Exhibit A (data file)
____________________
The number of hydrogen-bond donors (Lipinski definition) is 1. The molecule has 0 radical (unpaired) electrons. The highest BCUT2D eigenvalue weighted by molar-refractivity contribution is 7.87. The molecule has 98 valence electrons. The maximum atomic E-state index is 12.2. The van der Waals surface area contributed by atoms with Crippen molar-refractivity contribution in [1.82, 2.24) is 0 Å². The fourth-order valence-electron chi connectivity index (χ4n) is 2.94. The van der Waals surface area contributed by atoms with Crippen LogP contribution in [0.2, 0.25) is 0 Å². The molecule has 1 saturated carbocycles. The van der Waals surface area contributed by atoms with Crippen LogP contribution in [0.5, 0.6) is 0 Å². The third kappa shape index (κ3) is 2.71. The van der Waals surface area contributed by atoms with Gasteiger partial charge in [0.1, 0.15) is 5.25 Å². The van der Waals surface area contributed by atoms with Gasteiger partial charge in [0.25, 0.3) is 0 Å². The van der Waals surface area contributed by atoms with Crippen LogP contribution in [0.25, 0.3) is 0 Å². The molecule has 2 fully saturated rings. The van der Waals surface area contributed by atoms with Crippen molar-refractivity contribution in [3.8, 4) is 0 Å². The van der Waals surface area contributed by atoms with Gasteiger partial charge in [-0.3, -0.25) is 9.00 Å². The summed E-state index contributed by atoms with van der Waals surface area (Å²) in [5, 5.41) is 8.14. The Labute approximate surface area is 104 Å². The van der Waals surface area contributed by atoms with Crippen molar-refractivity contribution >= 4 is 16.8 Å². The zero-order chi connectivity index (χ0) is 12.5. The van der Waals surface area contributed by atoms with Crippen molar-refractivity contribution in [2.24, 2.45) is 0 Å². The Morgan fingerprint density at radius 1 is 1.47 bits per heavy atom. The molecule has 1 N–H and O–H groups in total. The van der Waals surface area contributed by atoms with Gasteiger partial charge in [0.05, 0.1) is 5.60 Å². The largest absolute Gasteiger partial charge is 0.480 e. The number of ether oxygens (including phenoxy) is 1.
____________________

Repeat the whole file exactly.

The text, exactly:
The number of hydrogen-bond donors (Lipinski definition) is 1. The molecule has 0 radical (unpaired) electrons. The highest BCUT2D eigenvalue weighted by molar-refractivity contribution is 7.87. The molecule has 98 valence electrons. The maximum atomic E-state index is 12.2. The van der Waals surface area contributed by atoms with Crippen molar-refractivity contribution in [1.82, 2.24) is 0 Å². The fourth-order valence-electron chi connectivity index (χ4n) is 2.94. The van der Waals surface area contributed by atoms with Crippen LogP contribution in [0.2, 0.25) is 0 Å². The molecule has 1 saturated carbocycles. The van der Waals surface area contributed by atoms with Crippen LogP contribution in [0.5, 0.6) is 0 Å². The third kappa shape index (κ3) is 2.71. The van der Waals surface area contributed by atoms with Gasteiger partial charge in [0.1, 0.15) is 5.25 Å². The van der Waals surface area contributed by atoms with Gasteiger partial charge in [0.25, 0.3) is 0 Å². The van der Waals surface area contributed by atoms with Crippen LogP contribution in [0.25, 0.3) is 0 Å². The molecule has 2 fully saturated rings. The van der Waals surface area contributed by atoms with Crippen molar-refractivity contribution in [3.8, 4) is 0 Å². The van der Waals surface area contributed by atoms with Gasteiger partial charge in [-0.3, -0.25) is 9.00 Å². The summed E-state index contributed by atoms with van der Waals surface area (Å²) in [5, 5.41) is 8.14. The Labute approximate surface area is 104 Å². The van der Waals surface area contributed by atoms with Crippen molar-refractivity contribution >= 4 is 16.8 Å². The zero-order chi connectivity index (χ0) is 12.5. The van der Waals surface area contributed by atoms with Crippen molar-refractivity contribution in [2.24, 2.45) is 0 Å². The Morgan fingerprint density at radius 1 is 1.47 bits per heavy atom. The molecule has 1 N–H and O–H groups in total. The van der Waals surface area contributed by atoms with Gasteiger partial charge in [0.05, 0.1) is 5.60 Å². The largest absolute Gasteiger partial charge is 0.480 e. The number of ether oxygens (including phenoxy) is 1.